“I explain that this parenting approach isn’t about denying the child’s biological sex; it’s about offering an environment where children can explore and express their own interests and identity without the constraints of traditional gender norms,” Minor says. “It’s about allowing them to develop naturally without the boxes that society traditionally tries to place them in.” When it comes to judgment, she says it helps to be confident and clear about the reasons behind choosing gender-neutral parenting. “I often discuss the positive outcomes of such an upbringing, like higher self-esteem in children and a decreased likelihood of them feeling pressured to conform to stereotypes,” she says.
Minor recommends finding support among like-minded people. “Having a network that shares your values or understands your parenting approach can offer tremendous emotional support and serve to reinforce that your choices are both valid and normal,” she says. And if you’re faced with persistent negativity? “I believe in setting firm boundaries,” she says. “It’s essential to communicate to others that while you may be open to discussing your parenting philosophy, you anticipate respect for the decisions you make for your family.”
If you’re facing judgment, it could be time to do a little soul-searching, says Goff. “If the judgment upsets you, figure out what upsets you the most about it,” she says. “Does it make you doubt your decision? Is it causing others to not include you and your child in activities? Is it others’ lack of trying to understand?” Once you figure out what upsets you most, you can work to counteract it. “Remember, when someone else is judging you, it speaks more about them than it does you,” she adds.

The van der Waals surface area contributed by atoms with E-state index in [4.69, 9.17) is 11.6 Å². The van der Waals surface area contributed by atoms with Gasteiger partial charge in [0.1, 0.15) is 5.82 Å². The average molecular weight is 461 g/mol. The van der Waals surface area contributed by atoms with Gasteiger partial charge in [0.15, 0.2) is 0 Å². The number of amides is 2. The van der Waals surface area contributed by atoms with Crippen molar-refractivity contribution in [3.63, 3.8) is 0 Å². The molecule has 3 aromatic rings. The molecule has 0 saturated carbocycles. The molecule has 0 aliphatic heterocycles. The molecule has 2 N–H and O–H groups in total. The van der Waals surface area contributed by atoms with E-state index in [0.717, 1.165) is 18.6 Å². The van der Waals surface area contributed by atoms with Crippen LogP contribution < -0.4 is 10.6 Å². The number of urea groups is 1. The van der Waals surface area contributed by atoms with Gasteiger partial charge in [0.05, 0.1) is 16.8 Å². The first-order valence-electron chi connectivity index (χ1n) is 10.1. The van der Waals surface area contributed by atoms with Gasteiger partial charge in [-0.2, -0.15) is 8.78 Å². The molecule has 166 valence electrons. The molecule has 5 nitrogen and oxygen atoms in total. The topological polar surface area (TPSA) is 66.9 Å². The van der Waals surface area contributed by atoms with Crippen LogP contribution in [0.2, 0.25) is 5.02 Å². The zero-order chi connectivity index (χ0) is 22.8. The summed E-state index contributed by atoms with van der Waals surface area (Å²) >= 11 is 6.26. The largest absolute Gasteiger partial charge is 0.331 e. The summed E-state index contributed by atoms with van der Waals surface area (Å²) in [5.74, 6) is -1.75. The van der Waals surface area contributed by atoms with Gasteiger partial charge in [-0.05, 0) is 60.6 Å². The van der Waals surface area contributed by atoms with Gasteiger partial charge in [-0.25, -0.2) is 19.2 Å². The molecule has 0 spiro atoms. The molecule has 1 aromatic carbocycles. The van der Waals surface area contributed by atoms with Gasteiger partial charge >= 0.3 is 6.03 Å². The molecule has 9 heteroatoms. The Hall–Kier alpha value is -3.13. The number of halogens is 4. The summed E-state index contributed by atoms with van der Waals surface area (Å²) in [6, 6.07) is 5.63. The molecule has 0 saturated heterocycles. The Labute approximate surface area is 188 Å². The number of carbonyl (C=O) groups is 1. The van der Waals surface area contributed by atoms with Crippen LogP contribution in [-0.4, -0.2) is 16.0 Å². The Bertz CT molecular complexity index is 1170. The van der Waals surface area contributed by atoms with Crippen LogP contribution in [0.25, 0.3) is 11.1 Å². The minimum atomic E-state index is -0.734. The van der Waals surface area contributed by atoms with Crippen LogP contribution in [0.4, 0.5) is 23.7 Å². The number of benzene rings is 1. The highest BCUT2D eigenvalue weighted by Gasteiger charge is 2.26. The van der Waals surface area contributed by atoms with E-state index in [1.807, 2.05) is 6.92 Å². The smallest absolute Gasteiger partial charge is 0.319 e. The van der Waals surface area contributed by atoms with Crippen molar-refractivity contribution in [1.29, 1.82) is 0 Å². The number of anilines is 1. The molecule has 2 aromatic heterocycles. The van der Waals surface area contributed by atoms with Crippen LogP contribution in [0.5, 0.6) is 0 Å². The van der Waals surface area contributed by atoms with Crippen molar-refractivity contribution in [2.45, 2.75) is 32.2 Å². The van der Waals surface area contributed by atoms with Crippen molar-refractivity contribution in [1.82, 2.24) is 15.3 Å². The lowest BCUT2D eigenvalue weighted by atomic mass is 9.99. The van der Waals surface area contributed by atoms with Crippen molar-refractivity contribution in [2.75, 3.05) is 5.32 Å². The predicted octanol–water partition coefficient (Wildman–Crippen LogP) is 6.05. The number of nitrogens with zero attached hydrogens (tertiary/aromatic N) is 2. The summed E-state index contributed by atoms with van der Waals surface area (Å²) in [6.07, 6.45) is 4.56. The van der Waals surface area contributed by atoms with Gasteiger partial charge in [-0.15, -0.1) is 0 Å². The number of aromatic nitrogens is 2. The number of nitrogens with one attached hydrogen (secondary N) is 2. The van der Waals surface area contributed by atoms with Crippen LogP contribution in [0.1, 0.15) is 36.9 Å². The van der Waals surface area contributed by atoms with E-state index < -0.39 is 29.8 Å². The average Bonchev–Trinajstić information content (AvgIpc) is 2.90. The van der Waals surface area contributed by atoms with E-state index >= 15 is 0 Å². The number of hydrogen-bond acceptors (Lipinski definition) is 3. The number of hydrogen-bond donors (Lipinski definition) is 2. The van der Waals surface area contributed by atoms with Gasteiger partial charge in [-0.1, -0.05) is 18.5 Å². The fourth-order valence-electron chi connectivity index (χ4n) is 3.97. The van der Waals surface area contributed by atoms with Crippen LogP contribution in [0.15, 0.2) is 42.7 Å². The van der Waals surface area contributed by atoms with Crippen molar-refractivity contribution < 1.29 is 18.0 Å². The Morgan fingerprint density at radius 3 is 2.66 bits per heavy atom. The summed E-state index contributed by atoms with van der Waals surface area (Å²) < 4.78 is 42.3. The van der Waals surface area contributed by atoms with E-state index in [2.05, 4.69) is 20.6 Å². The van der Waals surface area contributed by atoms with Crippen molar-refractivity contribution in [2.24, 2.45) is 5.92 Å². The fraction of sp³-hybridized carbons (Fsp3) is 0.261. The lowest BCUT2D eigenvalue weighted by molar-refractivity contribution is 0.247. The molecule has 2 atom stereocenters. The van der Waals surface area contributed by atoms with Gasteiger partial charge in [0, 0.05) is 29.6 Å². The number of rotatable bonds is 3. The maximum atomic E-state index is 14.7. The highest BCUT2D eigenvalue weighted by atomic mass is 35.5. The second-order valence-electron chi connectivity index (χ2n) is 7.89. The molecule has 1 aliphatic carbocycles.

When figuring out whether gender-neutral parenting is right for you and your family, it’s important to consider its considerable benefits, but also the potential criticism you might face.
Consider that gender-neutral parenting has shown to be positive for children’s development. “Kids who are encouraged to explore the world freely are often more curious, have more varied interests that allow them to try out different things, are able to respect others who are different from the mainstream and are often more confident as they develop due to their parents’ support of them along the way,” says Degges-White.
Of course, you or your child might face some degree of backlash from extended family members and others who are steeped in traditional stereotypes. “Helping prepare a child emotionally to deal with bullying or rejection is important—and this can be done through educating the child about others’ limitations, recognizing when trouble is brewing and finding a way to defuse it, walk away from it or get help dealing with it,” says Degges-White.
It also really helps when both parents are on the same team when it comes to adding elements of gender-neutral parenting to how they raise their kids, she adds.
Gender-neutral parenting has its challenges, but ultimately it contributes to building more empathetic and understanding communities that are free from the constraints of gendered norms and stereotypes.
“It’s a path chosen out of deep respect for your child’s individuality,” says Minor. “Amid societal norms and external judgments, your focus remains on nurturing a child who is confident, happy and whole.”
Suzanne Degges-White, PhD, LCPC, LPC, LMHC, NCC, is a family counselor and professor and chair of the counseling and higher education department at Northern Illinois University. Her research explores development over the lifespan with a focus on women’s relationships and women’s developmental transitions.
Renée Goff, PsyD, PMH-C, is a licensed clinical psychologist and owner of Orchid Wellness & Mentoring in Cincinnati, Ohio. She received her doctor of psychology from Wright State University in Dayton, Ohio.
Rebecca Minor, MSW, LICSW, is a licensed clinical social worker and gender specialist in private practice. She focuses on working with trans and gender-nonconforming youth through their journey of becoming and expressing their truth, and she works through a trauma-informed and resilience-oriented approach.